Worker who sent Hawaii missile false alarm believed threat was real


The emergency management worker who sent a false missile alert that led to a terrifying 38 minutes for Hawaii earlier this month said the worker believed the threat was real, according to a preliminary federal investigation.

“A combination of human error and inadequate safeguards contributed to this false alert,” the Federal Communications Commission said in remarks on the preliminary report released Tuesday.

The FCC report laid out a detailed timeline of the miscommunication that led to the transmission of the ballistic missile alert on Jan. 13, which sent some scrambling to seek shelter amid an increased threat from North Korea.

Later Tuesday, officials releasing results of the state’s internal investigation announced that the head of Hawaii’s Emergency Management Agency, Vern Miyagi, had “taken full responsibility” for the incident and resigned Tuesday morning.

The employee who sent the false alert was terminated, officials said. Earlier this month, authorities said that worker had been “reassigned.”

Another staffer resigned before any disciplinary action was taken, and the agency was in the process of suspending another employee without pay, state Adjutant General Maj. Gen. Joe Logan said at a news conference.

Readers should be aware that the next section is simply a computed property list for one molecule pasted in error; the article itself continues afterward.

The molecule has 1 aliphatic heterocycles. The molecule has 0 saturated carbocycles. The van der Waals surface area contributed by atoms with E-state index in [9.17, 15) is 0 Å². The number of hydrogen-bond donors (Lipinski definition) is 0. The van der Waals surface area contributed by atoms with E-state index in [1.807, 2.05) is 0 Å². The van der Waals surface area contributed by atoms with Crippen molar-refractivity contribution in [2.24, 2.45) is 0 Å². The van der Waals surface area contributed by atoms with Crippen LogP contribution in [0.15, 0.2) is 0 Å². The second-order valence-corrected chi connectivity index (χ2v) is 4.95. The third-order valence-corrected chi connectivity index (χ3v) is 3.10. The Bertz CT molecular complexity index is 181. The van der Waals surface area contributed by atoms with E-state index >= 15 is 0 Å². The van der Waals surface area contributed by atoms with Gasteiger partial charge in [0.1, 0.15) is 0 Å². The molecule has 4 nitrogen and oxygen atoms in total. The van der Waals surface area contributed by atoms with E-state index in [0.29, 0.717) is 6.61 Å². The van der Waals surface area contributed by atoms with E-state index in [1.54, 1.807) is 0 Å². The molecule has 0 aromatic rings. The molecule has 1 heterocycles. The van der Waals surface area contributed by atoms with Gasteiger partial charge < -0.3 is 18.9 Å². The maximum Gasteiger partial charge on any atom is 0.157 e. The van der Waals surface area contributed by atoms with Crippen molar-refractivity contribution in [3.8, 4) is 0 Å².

The morning of the false alarm, the midnight shift supervisor at the Hawaii Emergency Management Agency decided to conduct a spontaneous ballistic missile defense drill during the transition to the day shift, according to the FCC report.

At around 8 a.m. local time (1 p.m. ET), the midnight shift supervisor informed the dayshift supervisor about the plan to conduct that drill, but the incoming supervisor believed it was only for the midnight shift officers — not the officers about to begin, according to the report.

“As a result, the day shift supervisor was not in the proper location to supervise the day shift warning officers when the ballistic missile defense drill was initiated,” the report said.

The midnight shift supervisor initiated that drill at around 8:05 a.m., pretending to be the U.S. Pacific Command and playing a recorded message over the phone to the day shift officer, according to the report.

The recorded message began and ended with the phrase “exercise, exercise, exercise,” according to the report, but also featured language scripted for use during an actual live ballistic missile test alert, including the sentence, “This is not a drill.”

Image: Cars drive past a highway sign that reads "MISSILE ALERT ERROR THERE IS NO THREAT"

Cars drive past a highway sign that reads “MISSILE ALERT ERROR THERE IS NO THREAT” on the H-1 Freeway in Honolulu on Jan. 13, 2018